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Cross C-Series Review.
Posted 14 February 2011 - 21:51
My initial impression of the pen (taken from my first review):
Well, it finally arrived, my C-series Carbin fine nib. Took a long time...in fact I had to send a note to the seller after a week and a half to remind them to please ship. After that, they shipped relatively quickly.
First impression: beautiful. Stunningly 'cool' pen (yes, I think 'cool' is a reasonable description). It has a nice weight to it, so it is not for those who prefer lightweight pens. It has a sound, solid, well-made feel to it.
Body: The pitted body gives it a very nice 'techy' look (OK, not really sure that's the best word), and nive feel and grip. The indentations on the top and bottom of the pen also give it cool mechanical look. The clip is spring loaded, and feels quite solid and secure. The threaded cap comes off with a half turn, easy to put on and take off. It posts easily with a very satisfying 'click'. The grip on the nib assembly has a layer of that 'grip' rubber you see on cheap pens, which I am not especially fond of, but is not too detracting from the overall quality.
Nib: not quite as impressed at the look of it, as it is a relatively small unimpressive looking nib, and looks for all the world like a steel nib. But, it isn't, it's an 18K nib. I have the fine point, and I REALLY like the line it lays down - thin, a typical finer end of western fine, with a fairly rich line, though not TOO wet.
Ink supply: came with a couple of black cartriges, and oddly, no converter. The cartriges,, which I assume are standard Cross cartriges (this is my first Cross FP) are small, and I don't expect they will last a day. But, I usually syringe-refill at work anyway, so shouldn't be a big problem. Still, would be nice to have more ink capacity.
Overall: I really like this pen. I suspect it will see a lot of use, though not sure which pens to displace in the rotation...
Hope this is of help to others.
So here are, four months later. As it happens, this pen has seen a lot of use, I still very much enjoy using it, and it still feel very 'cool' to me.
The pen has a wonderful 'techy/industrial' look to it. It is heavier than the average FP, with solid metal parts. The nib still has a wonderfully smooth feel to it, and lays down what for me, is the perfect wetness - not too wet, not too dry.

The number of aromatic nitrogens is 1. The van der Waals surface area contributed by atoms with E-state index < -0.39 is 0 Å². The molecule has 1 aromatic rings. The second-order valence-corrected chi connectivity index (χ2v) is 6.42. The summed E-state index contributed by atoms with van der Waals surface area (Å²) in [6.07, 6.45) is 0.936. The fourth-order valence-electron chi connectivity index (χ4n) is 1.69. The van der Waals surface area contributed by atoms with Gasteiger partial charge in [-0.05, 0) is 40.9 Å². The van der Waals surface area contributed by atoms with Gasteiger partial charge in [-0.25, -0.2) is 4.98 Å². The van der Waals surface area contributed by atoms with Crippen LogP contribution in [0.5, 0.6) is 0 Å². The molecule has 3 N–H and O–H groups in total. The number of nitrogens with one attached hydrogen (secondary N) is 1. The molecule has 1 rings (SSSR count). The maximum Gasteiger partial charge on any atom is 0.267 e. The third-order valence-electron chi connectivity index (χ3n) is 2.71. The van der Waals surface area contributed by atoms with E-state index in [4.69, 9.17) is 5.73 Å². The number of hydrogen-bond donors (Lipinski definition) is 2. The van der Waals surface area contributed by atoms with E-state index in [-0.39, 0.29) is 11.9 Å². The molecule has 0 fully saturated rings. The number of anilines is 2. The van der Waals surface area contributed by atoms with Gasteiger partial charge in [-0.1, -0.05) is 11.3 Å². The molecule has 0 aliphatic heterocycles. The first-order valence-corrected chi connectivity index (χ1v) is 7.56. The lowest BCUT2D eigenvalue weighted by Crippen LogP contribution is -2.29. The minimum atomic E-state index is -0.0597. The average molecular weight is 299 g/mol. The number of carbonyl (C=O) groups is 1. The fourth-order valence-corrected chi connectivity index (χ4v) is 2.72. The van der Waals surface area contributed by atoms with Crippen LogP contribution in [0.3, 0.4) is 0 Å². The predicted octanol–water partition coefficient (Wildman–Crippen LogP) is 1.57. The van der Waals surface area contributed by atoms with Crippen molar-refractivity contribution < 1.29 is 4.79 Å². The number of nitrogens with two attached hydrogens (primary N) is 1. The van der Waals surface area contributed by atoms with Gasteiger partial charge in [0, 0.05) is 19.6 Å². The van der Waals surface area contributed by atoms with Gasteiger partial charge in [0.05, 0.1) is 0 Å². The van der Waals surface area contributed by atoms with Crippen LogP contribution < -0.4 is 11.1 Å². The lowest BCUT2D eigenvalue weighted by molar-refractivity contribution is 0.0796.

The barrel and cap material is really quite stunning (as you can see in the pics), and has a great feel to it as well (we all know that much of what we love in a pen is tactile...).
The cap to barrel thread is robust, not easily damaged, and is a single half-twist to remove/replace. Yet, it does not come loose. Further, the cap snaps posts onto the barrel end nicely as described in the first review.
Without further babble, some pics:
Hope this helps.
Posted 19 February 2011 - 19:36
But, like the lamy 2000, you have to get over the look of the nib. Nothing fancy looking even though it is 18k
Posted 20 February 2011 - 05:48
To the review, we're on the same page with our thoughts. I like the way this pen looks and is designed, looks Italian somewhat, no? Your pictures represent the pen spot on. Cross will be a player for a while, shame not too many know they manufacture fountain pens and other decent pens besides those blasted little Century ball pens everyone receives as gifts.
Posted 05 June 2015 - 19:25
I use this pen daily at work. Love it but alas it is broken (still using it though).
The threads in the cap have shattered and it is going to have to be sent in to be repaired (if they still can).
Over time I think the rubber grip, on the lower pen body, expanded for it has been getting progressively harder to screw the cap back on. Finally the threads gave up and fell out in bits.
Hopefully it can be repaired as I really like it as a work pen.
Posted 13 July 2015 - 19:16
Rather short sighted in my opinion as it really is a little gem (although at about 50grams a heavy little gem).
Anybody know someone who can still repair out of production Cross pens?